However, bakers don’t use baking soda this way for a few reasons. First, it produces much less carbon dioxide, as you can see from the muffins’ low volume. Second, when baking soda decomposes, it also forms a salt that tastes like soap. And third, by the time the muffin gets hot enough for the baking soda to decompose, its structure has already become too rigid for the muffins to be leavened effectively. If the batter can’t expand, there’s no point in pumping extra gas into it. As you can see in the cross-sections below, the BS muffins are littered with tunnels, similar to the ones we saw in the overmixed muffins. This suggests that most of the carbon dioxide gas formed after the batter solidified, then increased the pressure in its air bubble until it burst up through the batter, leaving a tunnel in its wake. Another way we can tell that the carbon dioxide was produced too late is the sharp peaks on the BS muffins. These peaks suggest that by the time the batter contained enough carbon dioxide to expand, the outsides of the muffin had already set. As a result, only the cooler batter toward the center of the muffin rose.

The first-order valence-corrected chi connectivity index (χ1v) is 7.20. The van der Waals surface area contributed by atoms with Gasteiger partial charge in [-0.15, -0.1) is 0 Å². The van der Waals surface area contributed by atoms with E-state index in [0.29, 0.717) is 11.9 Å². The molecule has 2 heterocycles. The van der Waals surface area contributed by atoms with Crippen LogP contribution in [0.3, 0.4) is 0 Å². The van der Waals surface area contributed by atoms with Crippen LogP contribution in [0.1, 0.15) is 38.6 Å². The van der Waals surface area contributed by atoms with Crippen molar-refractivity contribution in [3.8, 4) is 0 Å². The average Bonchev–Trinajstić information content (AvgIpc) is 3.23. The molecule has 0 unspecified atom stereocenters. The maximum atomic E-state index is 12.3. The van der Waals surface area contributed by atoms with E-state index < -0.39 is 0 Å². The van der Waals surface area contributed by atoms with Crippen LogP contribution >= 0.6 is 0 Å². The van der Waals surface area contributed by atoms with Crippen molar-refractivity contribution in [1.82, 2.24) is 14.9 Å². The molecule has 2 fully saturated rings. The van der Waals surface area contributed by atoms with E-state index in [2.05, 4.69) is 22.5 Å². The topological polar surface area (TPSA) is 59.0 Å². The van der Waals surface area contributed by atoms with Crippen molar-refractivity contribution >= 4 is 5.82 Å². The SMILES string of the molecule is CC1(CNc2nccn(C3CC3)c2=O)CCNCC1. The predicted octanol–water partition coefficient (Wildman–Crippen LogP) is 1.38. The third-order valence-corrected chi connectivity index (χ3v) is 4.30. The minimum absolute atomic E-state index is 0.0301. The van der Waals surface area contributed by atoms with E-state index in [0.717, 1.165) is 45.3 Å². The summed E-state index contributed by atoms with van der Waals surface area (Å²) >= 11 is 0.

Another striking difference among the muffins is in their color. The baking soda muffins were much darker than the others, both on the crust and inside. Browning occurs via two processes: the caramelization of sugar and the chemical reaction of sugars with proteins in the Maillard reaction. The rates of both of these reactions are influenced by pH, a measure of acidity and basicity.

Baking soda is a basic salt, so when it dissolved in the BS muffin batter, it increased the batter’s basicity. Without much acid to neutralize it, the baking soda raised the pH of the batter. In basic (or alkaline) environments, both caramelization and the Maillard reaction proceed more quickly. (Read more about the effect of pH on these chemical reactions here.)

There’s also a brown streak in the baking soda muffin. Muffin batters are supposed to be lumpy to minimize gluten development. The streak was a chunk of dry ingredients including baking soda. Because that area contained a higher concentration of baking soda, it was even more basic than the surrounding batter, so it turned even browner.